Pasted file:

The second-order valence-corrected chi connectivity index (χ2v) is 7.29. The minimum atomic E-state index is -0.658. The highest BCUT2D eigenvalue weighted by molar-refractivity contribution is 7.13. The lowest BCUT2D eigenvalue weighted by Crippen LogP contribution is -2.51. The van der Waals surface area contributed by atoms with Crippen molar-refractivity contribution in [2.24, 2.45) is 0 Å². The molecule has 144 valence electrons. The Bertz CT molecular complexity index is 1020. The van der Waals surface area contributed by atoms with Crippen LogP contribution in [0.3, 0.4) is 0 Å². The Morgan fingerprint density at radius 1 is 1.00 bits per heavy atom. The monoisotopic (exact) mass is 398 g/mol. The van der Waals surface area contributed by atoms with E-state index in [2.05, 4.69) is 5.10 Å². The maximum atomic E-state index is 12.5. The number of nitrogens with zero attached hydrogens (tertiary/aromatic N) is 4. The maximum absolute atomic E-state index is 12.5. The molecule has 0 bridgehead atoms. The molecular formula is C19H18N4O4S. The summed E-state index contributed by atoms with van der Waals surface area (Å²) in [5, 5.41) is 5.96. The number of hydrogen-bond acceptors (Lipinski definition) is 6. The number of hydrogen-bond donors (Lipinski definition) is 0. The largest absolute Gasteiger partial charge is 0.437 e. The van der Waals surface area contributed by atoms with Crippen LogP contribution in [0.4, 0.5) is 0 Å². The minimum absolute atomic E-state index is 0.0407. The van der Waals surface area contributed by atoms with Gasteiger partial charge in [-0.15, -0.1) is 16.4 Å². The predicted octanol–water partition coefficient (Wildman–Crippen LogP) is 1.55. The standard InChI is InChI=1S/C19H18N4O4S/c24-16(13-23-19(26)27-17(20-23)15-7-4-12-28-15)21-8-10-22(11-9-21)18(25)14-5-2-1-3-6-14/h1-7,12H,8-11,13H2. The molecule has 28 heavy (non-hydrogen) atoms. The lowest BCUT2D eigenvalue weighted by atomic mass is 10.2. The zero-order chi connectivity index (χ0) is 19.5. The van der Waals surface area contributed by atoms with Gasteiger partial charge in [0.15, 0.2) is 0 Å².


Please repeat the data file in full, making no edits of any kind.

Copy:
The second-order valence-corrected chi connectivity index (χ2v) is 7.29. The minimum atomic E-state index is -0.658. The highest BCUT2D eigenvalue weighted by molar-refractivity contribution is 7.13. The lowest BCUT2D eigenvalue weighted by Crippen LogP contribution is -2.51. The van der Waals surface area contributed by atoms with Crippen molar-refractivity contribution in [2.24, 2.45) is 0 Å². The molecule has 144 valence electrons. The Bertz CT molecular complexity index is 1020. The van der Waals surface area contributed by atoms with Crippen LogP contribution in [0.3, 0.4) is 0 Å². The Morgan fingerprint density at radius 1 is 1.00 bits per heavy atom. The monoisotopic (exact) mass is 398 g/mol. The van der Waals surface area contributed by atoms with E-state index in [2.05, 4.69) is 5.10 Å². The maximum atomic E-state index is 12.5. The number of nitrogens with zero attached hydrogens (tertiary/aromatic N) is 4. The maximum absolute atomic E-state index is 12.5. The molecule has 0 bridgehead atoms. The molecular formula is C19H18N4O4S. The summed E-state index contributed by atoms with van der Waals surface area (Å²) in [5, 5.41) is 5.96. The number of hydrogen-bond acceptors (Lipinski definition) is 6. The number of hydrogen-bond donors (Lipinski definition) is 0. The largest absolute Gasteiger partial charge is 0.437 e. The van der Waals surface area contributed by atoms with Crippen LogP contribution in [0.4, 0.5) is 0 Å². The minimum absolute atomic E-state index is 0.0407. The van der Waals surface area contributed by atoms with Gasteiger partial charge in [-0.15, -0.1) is 16.4 Å². The predicted octanol–water partition coefficient (Wildman–Crippen LogP) is 1.55. The standard InChI is InChI=1S/C19H18N4O4S/c24-16(13-23-19(26)27-17(20-23)15-7-4-12-28-15)21-8-10-22(11-9-21)18(25)14-5-2-1-3-6-14/h1-7,12H,8-11,13H2. The molecule has 28 heavy (non-hydrogen) atoms. The lowest BCUT2D eigenvalue weighted by atomic mass is 10.2. The zero-order chi connectivity index (χ0) is 19.5. The van der Waals surface area contributed by atoms with Gasteiger partial charge in [0.15, 0.2) is 0 Å².